Buildings are for people and our bodies. And the only way to make carbon-free buildings just and equitable is to make them for every type of body.
Note: This blog is reposted from the Midwest Building Decarbonization Coalition (Midwest BDC). The Midwest BDC is a project of Fresh Energy working toward clean, healthy, and affordable buildings for all.
On June 27, 1969, police raided the Stonewall Inn in New York City. Police regularly raided gay bars at the time, but that night, the patrons and community fought back. The Stonewall Riots, or the Stonewall Uprising, that followed catalyzed the modern movement for LGBTQIA liberation, and what we know as Pride month.
But the famous building at the historical center of Pride wasn’t just any gay bar. It was a refuge for tired and rejected people and their bodies. It was basically a community center for homeless LGBTQ youth and drag queens. For many, it was the only place they had left to go. So when this last refuge came under threat by police violence, they fought back.
Two leaders in the movement were Marsha P. Johnson and Sylvia Rivera. These trans women of color, activists, and friends are credited as some of the earliest to join the resistance of police repression at Stonewall. They also advocated for and started a shelter for homeless queer and trans youth.
This month, I’m thinking about something that may seem obvious, strange, or both: Buildings are for bodies. We build them to shelter our bodies from weather, predators, temperatures, and more. We build them to house our cooking, crafting, learning, playing, worshiping, and working.
Colonialism has limited our imagination about how much beautiful variety there is in our bodies, how we decorate them, how we perform gender with them. Industrial capitalism values some bodies as worth more than others, based largely on what we can produce and how closely we resemble white-centered standards of beauty.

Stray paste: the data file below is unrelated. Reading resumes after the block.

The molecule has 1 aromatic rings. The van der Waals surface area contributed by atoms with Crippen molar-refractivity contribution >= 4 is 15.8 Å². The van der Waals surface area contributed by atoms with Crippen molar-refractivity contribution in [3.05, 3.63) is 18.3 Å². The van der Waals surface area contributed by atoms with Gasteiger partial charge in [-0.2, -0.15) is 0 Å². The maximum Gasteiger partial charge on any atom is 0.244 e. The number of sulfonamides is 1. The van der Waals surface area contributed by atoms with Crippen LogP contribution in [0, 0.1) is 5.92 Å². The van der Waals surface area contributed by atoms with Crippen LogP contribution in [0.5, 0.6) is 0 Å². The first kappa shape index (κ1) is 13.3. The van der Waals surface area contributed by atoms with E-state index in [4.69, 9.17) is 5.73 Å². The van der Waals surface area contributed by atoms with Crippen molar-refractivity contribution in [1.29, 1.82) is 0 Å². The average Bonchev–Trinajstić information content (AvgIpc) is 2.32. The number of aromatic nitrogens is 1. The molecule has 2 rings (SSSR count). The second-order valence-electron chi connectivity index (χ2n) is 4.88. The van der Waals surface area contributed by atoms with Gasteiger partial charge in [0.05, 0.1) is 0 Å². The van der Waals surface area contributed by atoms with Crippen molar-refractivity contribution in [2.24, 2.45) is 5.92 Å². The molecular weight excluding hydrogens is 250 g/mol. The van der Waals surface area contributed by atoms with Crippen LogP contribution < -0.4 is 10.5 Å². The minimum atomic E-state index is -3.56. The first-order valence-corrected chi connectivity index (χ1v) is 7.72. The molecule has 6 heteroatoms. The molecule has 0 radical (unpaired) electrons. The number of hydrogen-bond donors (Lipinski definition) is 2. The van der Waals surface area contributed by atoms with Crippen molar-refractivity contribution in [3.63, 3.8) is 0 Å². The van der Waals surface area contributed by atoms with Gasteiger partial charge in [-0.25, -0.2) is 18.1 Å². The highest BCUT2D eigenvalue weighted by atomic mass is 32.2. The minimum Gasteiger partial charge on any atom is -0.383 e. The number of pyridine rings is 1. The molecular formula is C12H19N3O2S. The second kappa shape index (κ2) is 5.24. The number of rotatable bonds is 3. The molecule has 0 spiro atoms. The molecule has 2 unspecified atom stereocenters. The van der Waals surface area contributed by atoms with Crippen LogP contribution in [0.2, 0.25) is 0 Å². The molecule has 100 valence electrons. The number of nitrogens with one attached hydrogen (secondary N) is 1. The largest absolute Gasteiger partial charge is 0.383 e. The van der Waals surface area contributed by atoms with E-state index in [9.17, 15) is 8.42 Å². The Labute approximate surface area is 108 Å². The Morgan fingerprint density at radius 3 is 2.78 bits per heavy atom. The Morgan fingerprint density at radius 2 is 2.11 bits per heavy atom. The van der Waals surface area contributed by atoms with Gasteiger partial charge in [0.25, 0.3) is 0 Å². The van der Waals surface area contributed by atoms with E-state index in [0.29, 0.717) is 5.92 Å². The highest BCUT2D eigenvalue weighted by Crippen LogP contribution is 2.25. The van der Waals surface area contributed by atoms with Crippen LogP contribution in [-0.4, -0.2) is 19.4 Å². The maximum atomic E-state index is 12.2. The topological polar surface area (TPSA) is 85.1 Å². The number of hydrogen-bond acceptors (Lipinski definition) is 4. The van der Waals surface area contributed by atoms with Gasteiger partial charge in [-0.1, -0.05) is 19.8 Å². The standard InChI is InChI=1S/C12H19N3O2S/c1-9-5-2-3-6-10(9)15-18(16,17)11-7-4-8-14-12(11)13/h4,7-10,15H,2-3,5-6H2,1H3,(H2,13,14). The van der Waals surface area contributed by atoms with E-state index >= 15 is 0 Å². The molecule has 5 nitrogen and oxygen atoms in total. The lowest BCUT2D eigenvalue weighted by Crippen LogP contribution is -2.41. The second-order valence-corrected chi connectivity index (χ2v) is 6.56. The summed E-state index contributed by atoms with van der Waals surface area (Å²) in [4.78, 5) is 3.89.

Marsha P. Johnson and Sylvia Rivera saw the policing and devaluing of people and their bodies first hand. So they rebelled when a space became unsafe. And they worked to create more safe space. I wonder what they would demand of us, as we work to decarbonize buildings today.
What would it look like to imagine a sustainable future that’s for every body? Not just some bodies. Every body. Transgender bodies. Black bodies. Queer bodies. Intersex bodies. Fat bodies. Disabled bodies. Sick bodies. Bodies with chronic pain.
June may be Pride Month, but I cannot separate LGBTQIA Pride from Disability Pride, which we celebrate in July to commemorate the anniversary of the Americans with Disabilities Act. Queer and disabled folks have many shared experiences and histories: of bodies that are unwelcome in public, of coercion and abuse by medical and psychiatric institutions, of police violence, and of devaluation by extractive economies.
When asked, more than one third of LGBTQIA people identify as having a disability. And in the words of Maria Town, of the American Association of People with Disabilities, “Everyone will become disabled if they’re lucky enough.”
I recently heard about an affordable housing development built to passive house standards with 4 floors and no elevator. I was inspired by the efforts to make these buildings with little to no carbon footprint and healthy indoor air.
But when I heard that the elevator was left out to save energy, I was profoundly sad. I saw a sustainable future that only has a place for some bodies. But not for our disabled, injured, elderly, fat, sick, tired, or chronically-ill bodies. I heard that there’s no room for visits from friends and loved ones with disabilities. And I heard that if the people on the second, third, or fourth floor find themselves with limited mobility, as most of us eventually will…well…their body just won’t fit in that sustainable future anymore.
I think almost every day about a quote that Marnese Jackson, our Coalition co-director, used in a previous newsletter: “The transition is inevitable. Justice is not.” -Movement Generation and the Climate Justice Alliance.
There will be clean, healthy, affordable buildings for rich, white, straight, able-bodied cisgender men. It would take a concerted effort to doom this small group of people. But what about the rest of us? Who gets a place in that sustainable future? How will we live and care for one another along the way? What would Marsha P. Johnson and Sylvia Rivera ask of us?
Let’s continue to imagine and create sustainable buildings for every body.